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January 30, 2015

Walker talks about security concerns posed by foreign enemies

PHOTO: Rick Wiley, national Republican consultant with Governor Walker

Governor Scott Walker (PHOTO: Rick Wiley, national Republican consultant)

The governor spoke in Washington DC Friday on a variety of thoughts and ideas with a national perspective.

As commander-in-chief of the Wisconsin National Guard, Governor Scott Walker told the Washington audience he has concerns about threats posed by ISIS and other enemies abroad, and the impact on Wisconsin.

The guard’s adjutant general is also the governor’s homeland security adviser, keeping Walker informed on confidential security threat assessments. “I see on an ongoing basis legitimate concerns about the threat to national security state by state and across this country.” That’s why, the potential presidential candidate said there’s a need for affirmative, solid leadership in Washington.

AUDIO: Walker said the threats from this nation’s enemies are to be taken seriously. “To me it’s not a matter of if there’s another attempt on American soil, it’s a matter of when.” :24

If in a position to do so, Walker said he would do everything in his power to make sure families could sleep safely at night knowing someone was looking out for their best interest and security. Walker was participating in a lecture series in the nation’s capitol.

Walker kicked off the American Action Forum’s Fred Malek Lecture Series, which, according to their website, provides an opportunity for leading policymakers and thought leaders to discuss solutions to pressing national policy problems.

Milwaukee Democrat hopes to work with Republicans on inner city poverty

Wisconsin Capitol Building (PHOTO: Jackie Johnson)

Wisconsin Capitol (PHOTO: Jackie Johnson)

Democrats in southeastern Wisconsin say suburban Republicans should have consulted with those who represent the city of Milwaukee before unveiling a plan to fight poverty in their neighborhood.

Representative David Bowen (D-Milwaukee) says he’s “still digesting” the 25-page document from Senator Alberta Darling (R-River Hills) and Representative Dale Kooyenga (R-Brookfield) that they unveiled on Wednesday. “I think it’s very important that those who’ve been elected in those districts are a part of that conversation,” he says, “So, I’m willing to have that conversation with my colleagues but I’m very disappointed that they did not reach out.”

Bowen was born and raised in Milwaukee. The former Milwaukee County Supervisor would love to sit down with his colleagues across the aisle and talk about bipartisan solutions that were not included in the report.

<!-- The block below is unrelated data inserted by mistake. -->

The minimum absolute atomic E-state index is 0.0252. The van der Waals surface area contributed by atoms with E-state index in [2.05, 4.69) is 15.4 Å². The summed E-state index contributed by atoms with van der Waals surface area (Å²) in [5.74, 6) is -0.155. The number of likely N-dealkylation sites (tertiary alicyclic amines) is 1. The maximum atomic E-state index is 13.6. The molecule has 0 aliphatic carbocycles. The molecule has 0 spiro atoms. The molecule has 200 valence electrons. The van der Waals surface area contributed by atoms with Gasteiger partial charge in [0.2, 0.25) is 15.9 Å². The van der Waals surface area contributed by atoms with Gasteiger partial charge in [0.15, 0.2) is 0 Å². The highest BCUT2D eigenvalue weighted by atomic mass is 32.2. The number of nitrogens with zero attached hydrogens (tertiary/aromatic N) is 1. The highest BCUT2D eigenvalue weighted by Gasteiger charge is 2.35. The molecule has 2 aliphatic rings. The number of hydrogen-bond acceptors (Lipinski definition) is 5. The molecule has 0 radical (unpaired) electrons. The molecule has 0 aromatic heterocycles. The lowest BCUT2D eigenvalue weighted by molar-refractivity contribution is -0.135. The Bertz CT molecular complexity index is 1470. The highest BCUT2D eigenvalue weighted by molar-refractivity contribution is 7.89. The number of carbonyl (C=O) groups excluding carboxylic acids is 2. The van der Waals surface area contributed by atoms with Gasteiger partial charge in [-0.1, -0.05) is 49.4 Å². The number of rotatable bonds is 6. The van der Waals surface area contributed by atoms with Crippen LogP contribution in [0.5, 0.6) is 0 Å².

Struggling public schools would become charter schools, under the GOP package of proposals. Also, there would be corporate tax breaks for new businesses, and a localized version of right-to-work.

“The biggest issue that I see is that I’m ready to move forward on proven strategies to reduce poverty, not experiments.”

Bowen says addressing living wages is a proven method to help families struggling to get by, but notes it’s not included in the GOP proposal.

Bowen is hopeful this report will be the beginning of discussions on the difficulties faced by Milwaukeeans.

Governor Scott Walker says he needs to review the package before passing judgment.

GOP lawmakers unveil plan to fight poverty in Milwaukee

Wisconsin State Capitol (PHOTO: Jackie Johnson)

Wisconsin State Capitol (PHOTO: Jackie Johnson)

Two state Republicans unveil an ambitious plan to fight poverty in Milwaukee’s central city.

Under-performing urban public schools would become charter schools, under the package of proposals that seems to follow Governor Scott Walker’s theme of going “big and bold.”

“Yeah, I mean, on one hand they are,” agrees state Representative Dale Kooyenga (R-Brookfield). “On the other hand,” he says, “It’s amazing they haven’t been done yet. I mean, schools have been failing for decades. They continue to operate without changing the status quo.”

Kooyenga says the status quo isn’t working, so he and Senator Alberta Darling (R-River Hills) are offering special rules and exemptions for inner city neighborhoods and business zones, and strict rules for public schools.